I have unpacked my spartan luggage. A year has come and gone since I last sat in my red canvas chair at the top of the riverbank. I am at the cabin. In my spirit a sense of contentment is edging out the edginess that resides in me. Slouched in my seat I sleep a bit, scratch a few words in my journal, doze a little more, and then tune into nature's communication - that always speaks on God's behalf if you know how to listen. The soft breezes sift through the leafy branches speaking to my anxieties like a mother to a troubled child - shhh . . . shhh . . . shhh.
I am not sure this is a correct meteorological term but windstorms sometimes take an unexpected turn toward violence and form into micro-bursts. Like mini-tornadoes they can twist the tops off trees and leave a tangled swath resembling pick-up-sticks. Evidences of just such a rampage are to my left. One such outburst felled the aged white birch that used to lean over the river. The same birch that eagles have perched upon for decades eyeing the world below in search of their next meal. No longer gracefully bent it is now prostrated - its emerald wreath being stripped away by the currents of the Penobscot.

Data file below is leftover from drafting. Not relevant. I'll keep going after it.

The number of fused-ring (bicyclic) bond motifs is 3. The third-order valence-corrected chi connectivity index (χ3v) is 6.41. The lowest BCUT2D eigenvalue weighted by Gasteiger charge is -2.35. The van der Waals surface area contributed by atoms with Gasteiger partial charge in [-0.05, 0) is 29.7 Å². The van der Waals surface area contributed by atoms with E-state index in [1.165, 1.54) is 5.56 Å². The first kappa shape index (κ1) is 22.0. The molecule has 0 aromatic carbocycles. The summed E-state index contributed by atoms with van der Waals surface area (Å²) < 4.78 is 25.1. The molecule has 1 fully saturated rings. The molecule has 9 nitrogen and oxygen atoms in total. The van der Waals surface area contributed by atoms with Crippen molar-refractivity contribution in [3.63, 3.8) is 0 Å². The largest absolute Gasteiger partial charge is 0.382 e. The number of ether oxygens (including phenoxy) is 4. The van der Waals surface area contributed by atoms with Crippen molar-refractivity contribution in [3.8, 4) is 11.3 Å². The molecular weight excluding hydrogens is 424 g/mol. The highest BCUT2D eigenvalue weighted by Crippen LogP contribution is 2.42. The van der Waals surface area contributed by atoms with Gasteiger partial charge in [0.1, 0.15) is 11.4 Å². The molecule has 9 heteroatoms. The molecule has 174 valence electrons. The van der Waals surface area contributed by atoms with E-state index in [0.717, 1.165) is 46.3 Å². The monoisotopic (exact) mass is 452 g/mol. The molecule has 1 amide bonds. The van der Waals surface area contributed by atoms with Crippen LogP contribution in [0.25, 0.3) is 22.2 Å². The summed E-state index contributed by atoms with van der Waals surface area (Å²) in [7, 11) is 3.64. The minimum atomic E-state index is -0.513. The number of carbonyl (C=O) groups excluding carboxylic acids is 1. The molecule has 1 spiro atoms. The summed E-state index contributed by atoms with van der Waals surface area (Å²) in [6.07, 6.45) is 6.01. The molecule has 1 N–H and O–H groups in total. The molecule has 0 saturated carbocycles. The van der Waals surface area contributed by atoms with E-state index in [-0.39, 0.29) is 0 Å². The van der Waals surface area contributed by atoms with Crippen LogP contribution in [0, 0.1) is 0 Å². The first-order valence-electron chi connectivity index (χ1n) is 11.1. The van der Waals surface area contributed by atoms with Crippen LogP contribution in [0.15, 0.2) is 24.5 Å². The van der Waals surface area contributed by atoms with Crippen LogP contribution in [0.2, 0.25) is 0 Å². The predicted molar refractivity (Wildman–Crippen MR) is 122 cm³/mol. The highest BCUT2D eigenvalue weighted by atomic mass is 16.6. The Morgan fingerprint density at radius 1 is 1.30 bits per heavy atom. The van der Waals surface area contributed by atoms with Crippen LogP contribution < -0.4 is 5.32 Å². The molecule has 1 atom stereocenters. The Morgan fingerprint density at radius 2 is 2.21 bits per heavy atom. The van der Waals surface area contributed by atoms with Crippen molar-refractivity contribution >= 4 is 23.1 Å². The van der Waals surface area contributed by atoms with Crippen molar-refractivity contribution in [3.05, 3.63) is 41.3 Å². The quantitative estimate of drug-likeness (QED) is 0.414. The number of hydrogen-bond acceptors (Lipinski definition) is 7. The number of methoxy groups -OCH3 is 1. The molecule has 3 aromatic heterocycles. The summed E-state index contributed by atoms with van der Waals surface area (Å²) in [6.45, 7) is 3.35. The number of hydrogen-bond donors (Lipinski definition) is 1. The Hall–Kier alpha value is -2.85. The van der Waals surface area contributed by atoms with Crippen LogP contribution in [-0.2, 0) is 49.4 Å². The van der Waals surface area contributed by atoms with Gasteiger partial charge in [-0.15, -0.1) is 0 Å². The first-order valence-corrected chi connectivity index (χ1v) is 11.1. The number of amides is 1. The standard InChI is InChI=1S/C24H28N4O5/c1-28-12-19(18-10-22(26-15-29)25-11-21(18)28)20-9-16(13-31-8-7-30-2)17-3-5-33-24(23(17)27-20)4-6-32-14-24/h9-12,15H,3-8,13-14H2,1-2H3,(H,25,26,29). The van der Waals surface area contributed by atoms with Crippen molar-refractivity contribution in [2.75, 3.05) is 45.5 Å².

Just a while ago the sun that was behind me, then over me, is now sinking away from me. As it does every airborne insect is back-lit and can be seen flitting and dancing on a liquid stage. A red squirrel that's had the run of the place in my long absence nervously scampers up and down a big pine tree sassing this trespasser.
In a few more hours darkness will surround me. Kindling formed into a pyramid is in the fire pit. A match will be struck. A blaze will leap and crackle beneath my feet. A billion stars will flicker above my head.